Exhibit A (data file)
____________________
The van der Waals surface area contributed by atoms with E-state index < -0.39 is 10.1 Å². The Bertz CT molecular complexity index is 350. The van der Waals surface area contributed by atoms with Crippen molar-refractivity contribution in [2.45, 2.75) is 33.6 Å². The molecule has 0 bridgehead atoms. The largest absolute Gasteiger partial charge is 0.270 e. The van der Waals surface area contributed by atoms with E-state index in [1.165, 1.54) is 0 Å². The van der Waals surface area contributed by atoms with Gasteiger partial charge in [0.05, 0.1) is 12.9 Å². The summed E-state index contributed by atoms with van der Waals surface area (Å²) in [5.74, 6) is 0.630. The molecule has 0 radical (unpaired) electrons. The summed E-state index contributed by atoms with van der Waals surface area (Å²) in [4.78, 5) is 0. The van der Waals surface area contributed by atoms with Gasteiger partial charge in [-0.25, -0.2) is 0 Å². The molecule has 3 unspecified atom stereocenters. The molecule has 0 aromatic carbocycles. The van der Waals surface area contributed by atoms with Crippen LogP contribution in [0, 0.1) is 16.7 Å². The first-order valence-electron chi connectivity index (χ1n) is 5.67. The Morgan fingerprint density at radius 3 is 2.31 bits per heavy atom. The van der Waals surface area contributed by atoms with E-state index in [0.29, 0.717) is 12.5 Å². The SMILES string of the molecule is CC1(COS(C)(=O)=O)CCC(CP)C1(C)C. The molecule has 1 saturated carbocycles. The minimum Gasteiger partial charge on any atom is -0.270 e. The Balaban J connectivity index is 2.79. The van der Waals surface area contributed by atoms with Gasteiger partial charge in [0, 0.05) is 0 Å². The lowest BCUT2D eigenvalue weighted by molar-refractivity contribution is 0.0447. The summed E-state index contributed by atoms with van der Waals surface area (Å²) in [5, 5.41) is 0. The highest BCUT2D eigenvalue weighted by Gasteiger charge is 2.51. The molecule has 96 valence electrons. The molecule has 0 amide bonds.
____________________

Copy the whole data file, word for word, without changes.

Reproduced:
The van der Waals surface area contributed by atoms with E-state index < -0.39 is 10.1 Å². The Bertz CT molecular complexity index is 350. The van der Waals surface area contributed by atoms with Crippen molar-refractivity contribution in [2.45, 2.75) is 33.6 Å². The molecule has 0 bridgehead atoms. The largest absolute Gasteiger partial charge is 0.270 e. The van der Waals surface area contributed by atoms with E-state index in [1.165, 1.54) is 0 Å². The van der Waals surface area contributed by atoms with Gasteiger partial charge in [0.05, 0.1) is 12.9 Å². The summed E-state index contributed by atoms with van der Waals surface area (Å²) in [5.74, 6) is 0.630. The molecule has 0 radical (unpaired) electrons. The summed E-state index contributed by atoms with van der Waals surface area (Å²) in [4.78, 5) is 0. The van der Waals surface area contributed by atoms with Gasteiger partial charge in [-0.25, -0.2) is 0 Å². The molecule has 3 unspecified atom stereocenters. The molecule has 0 aromatic carbocycles. The van der Waals surface area contributed by atoms with Crippen LogP contribution in [0, 0.1) is 16.7 Å². The first-order valence-electron chi connectivity index (χ1n) is 5.67. The Morgan fingerprint density at radius 3 is 2.31 bits per heavy atom. The van der Waals surface area contributed by atoms with E-state index in [0.29, 0.717) is 12.5 Å². The SMILES string of the molecule is CC1(COS(C)(=O)=O)CCC(CP)C1(C)C. The molecule has 1 saturated carbocycles. The minimum Gasteiger partial charge on any atom is -0.270 e. The Balaban J connectivity index is 2.79. The van der Waals surface area contributed by atoms with Gasteiger partial charge in [0, 0.05) is 0 Å². The lowest BCUT2D eigenvalue weighted by molar-refractivity contribution is 0.0447. The summed E-state index contributed by atoms with van der Waals surface area (Å²) in [5, 5.41) is 0. The highest BCUT2D eigenvalue weighted by Gasteiger charge is 2.51. The molecule has 96 valence electrons. The molecule has 0 amide bonds.